116 3rd St SE
Cedar Rapids, Iowa 52401
CEDAR RAPIDS — Linn County voters should expect to face the question at the polls this November of whether to renew their permission to allow gambling, which would leave the door open for Cedar Rapids to try again to seek authorization from state regulators to build a casino.
The Linn County Board of Supervisors agreed Wednesday to have county staff draft a resolution with language to place the referendum on Nov. 2 ballot — which, if voters approve this question a second time would permanently authorize gambling in the county if licensed.
Though voter permission is a key step in Cedar Rapids’ casino prospects, the city would need to leap the tall hurdle of securing a license from regulators, who have rejected applications for casinos in the city in 2014 and 2017.
The gambling question will be among many issues on the same ballot as Cedar Rapids metro area elected officials announced last week that they also will seek an extension of the 1-cent local-option sales tax to fund infrastructure work in several communities. Those measures will be on the ballot in addition to local races, including Cedar Rapids mayoral candidates, as well as school board races.
The supervisors also Wednesday authorized staff to draft an ordinance that would lead to the sales tax referendum being on the Nov. 2 ballot in unincorporated Linn County.
Former Supervisor Brent Oleson, who now is the county deputy director of policy and communications, had researched for supervisors the potential implications of the measures being on the same ballot.
He said the resolutions likely will be presented to the supervisors to pass in late June to formally set the November date for the issues to appear on the ballot. That timing is intended to avoid triggering a September election.
“I think that everybody probably agrees that having the most people be able to vote, that would be the November election, so you’re going to have a very active mayor’s race in Cedar Rapids and you’ll have City Council seats up all over Linn County, so that’ll have the most citizen participation,” Oleson said. “They’re both pretty important issues for the economy of Linn County and its cities, so it’ll be good to have the most number of people to weigh in on both measures.”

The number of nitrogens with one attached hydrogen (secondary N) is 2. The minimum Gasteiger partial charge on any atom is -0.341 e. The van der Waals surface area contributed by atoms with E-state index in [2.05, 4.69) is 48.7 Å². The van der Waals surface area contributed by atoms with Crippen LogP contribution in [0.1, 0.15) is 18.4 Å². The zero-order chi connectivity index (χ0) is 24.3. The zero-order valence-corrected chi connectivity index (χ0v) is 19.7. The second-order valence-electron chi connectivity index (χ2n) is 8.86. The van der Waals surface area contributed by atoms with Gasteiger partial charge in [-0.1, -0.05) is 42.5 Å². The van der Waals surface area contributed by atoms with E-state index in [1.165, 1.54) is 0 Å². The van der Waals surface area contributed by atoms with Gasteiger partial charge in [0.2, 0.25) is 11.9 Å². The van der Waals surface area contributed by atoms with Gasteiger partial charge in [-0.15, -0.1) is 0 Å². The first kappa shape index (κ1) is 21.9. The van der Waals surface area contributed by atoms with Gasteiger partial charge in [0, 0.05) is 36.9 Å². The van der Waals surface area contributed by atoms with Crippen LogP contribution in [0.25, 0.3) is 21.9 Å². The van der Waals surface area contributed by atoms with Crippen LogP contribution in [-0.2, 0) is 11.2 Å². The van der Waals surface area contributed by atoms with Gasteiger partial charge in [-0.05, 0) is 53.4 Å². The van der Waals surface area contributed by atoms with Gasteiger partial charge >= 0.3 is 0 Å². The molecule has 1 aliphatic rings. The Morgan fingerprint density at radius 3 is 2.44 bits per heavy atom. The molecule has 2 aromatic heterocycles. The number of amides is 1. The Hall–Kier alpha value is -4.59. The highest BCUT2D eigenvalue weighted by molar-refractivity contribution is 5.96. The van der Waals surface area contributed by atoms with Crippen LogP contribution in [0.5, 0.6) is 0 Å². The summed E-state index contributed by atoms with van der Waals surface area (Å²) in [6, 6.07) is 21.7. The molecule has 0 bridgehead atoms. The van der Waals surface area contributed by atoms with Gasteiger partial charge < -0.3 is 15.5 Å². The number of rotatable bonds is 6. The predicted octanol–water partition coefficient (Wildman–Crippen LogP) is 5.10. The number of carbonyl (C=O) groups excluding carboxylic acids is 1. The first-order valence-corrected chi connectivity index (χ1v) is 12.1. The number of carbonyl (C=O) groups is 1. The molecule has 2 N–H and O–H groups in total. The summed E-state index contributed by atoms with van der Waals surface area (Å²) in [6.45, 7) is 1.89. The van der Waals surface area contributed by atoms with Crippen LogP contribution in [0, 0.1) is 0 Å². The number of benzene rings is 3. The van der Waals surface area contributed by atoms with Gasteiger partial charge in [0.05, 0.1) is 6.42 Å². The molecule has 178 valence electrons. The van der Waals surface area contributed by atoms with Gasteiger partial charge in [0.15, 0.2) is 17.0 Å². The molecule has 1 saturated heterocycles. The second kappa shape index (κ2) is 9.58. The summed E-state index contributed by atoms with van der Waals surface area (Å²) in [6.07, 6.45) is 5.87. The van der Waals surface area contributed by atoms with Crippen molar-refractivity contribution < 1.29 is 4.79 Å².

Stacey Walker, chair of the Linn County Board of Supervisors, said turnout is historically low during election years in which there are no presidential or congressional candidates on the ballot.
But this year, with a contested race for Cedar Rapids mayor and several City Council seats on the ballot along with the tax and gambling measures, he hoped that could change. It also is more cost-efficient to have the measures on one ballot versus paying for a separate special election, he said.
“This is a big election for our city, and so it just makes sense that we could give the voters all year long to think about these three big issues — of course there will be other issues — and put them all on one ballot,” Walker said. “Hopefully by doing that, that’ll increase voter turnout as well, so that would be a positive byproduct.”
Cedar Rapids Mayor Brad Hart, who is running for reelection with both the sales tax and gambling measures headed toward placement on the Nov. 2 ballot, said about the gambling referendum there is no city action to be taken.
And while it may be difficult to run for election while advocating passage of the local-option sales tax extension — which Cedar Rapids uses for its Paving for Progress street work program — he said “it’s the right time to do it for the city. I’m not going to make a decision that benefits me to the detriment to the city.”
Casino proposal yet to emerge
Hart said local investors will remain involved if a casino proposal moves forward, should voters support permanent authorization of licensed gambling in the county.
Cedar Rapids has a memorandum of understanding through Oct. 9, 2029, with the Cedar Rapids Development Group, which is made up of many mostly local investors. Under the 10-year agreement, the group is paying the city $75,000 a year so the city would exclusively support the group in a casino license application.